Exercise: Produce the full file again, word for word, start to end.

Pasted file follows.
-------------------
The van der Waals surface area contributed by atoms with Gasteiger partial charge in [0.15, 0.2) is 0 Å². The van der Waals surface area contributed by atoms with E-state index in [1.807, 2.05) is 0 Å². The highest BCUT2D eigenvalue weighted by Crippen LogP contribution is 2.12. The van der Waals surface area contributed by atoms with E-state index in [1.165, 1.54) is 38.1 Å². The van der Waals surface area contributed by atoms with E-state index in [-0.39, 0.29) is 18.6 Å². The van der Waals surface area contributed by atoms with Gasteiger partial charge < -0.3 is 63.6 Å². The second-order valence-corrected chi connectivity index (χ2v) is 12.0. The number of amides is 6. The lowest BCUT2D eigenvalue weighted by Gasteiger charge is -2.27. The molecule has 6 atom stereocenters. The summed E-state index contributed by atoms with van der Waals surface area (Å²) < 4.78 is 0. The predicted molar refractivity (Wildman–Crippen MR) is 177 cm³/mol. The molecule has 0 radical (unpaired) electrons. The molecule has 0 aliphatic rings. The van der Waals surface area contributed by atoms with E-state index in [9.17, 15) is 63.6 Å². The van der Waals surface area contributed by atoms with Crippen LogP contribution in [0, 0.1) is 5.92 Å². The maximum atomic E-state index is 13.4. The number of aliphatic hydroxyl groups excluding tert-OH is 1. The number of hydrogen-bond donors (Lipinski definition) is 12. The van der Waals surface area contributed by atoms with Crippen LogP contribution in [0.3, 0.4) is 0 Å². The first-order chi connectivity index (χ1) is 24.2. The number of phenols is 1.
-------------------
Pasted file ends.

The van der Waals surface area contributed by atoms with Gasteiger partial charge in [0.15, 0.2) is 0 Å². The van der Waals surface area contributed by atoms with E-state index in [1.807, 2.05) is 0 Å². The highest BCUT2D eigenvalue weighted by Crippen LogP contribution is 2.12. The van der Waals surface area contributed by atoms with E-state index in [1.165, 1.54) is 38.1 Å². The van der Waals surface area contributed by atoms with E-state index in [-0.39, 0.29) is 18.6 Å². The van der Waals surface area contributed by atoms with Gasteiger partial charge < -0.3 is 63.6 Å². The second-order valence-corrected chi connectivity index (χ2v) is 12.0. The number of amides is 6. The lowest BCUT2D eigenvalue weighted by Gasteiger charge is -2.27. The molecule has 6 atom stereocenters. The summed E-state index contributed by atoms with van der Waals surface area (Å²) < 4.78 is 0. The predicted molar refractivity (Wildman–Crippen MR) is 177 cm³/mol. The molecule has 0 radical (unpaired) electrons. The molecule has 0 aliphatic rings. The van der Waals surface area contributed by atoms with E-state index in [9.17, 15) is 63.6 Å². The van der Waals surface area contributed by atoms with Crippen LogP contribution in [0, 0.1) is 5.92 Å². The maximum atomic E-state index is 13.4. The number of aliphatic hydroxyl groups excluding tert-OH is 1. The number of hydrogen-bond donors (Lipinski definition) is 12. The van der Waals surface area contributed by atoms with Crippen LogP contribution in [0.3, 0.4) is 0 Å². The first-order chi connectivity index (χ1) is 24.2. The number of phenols is 1.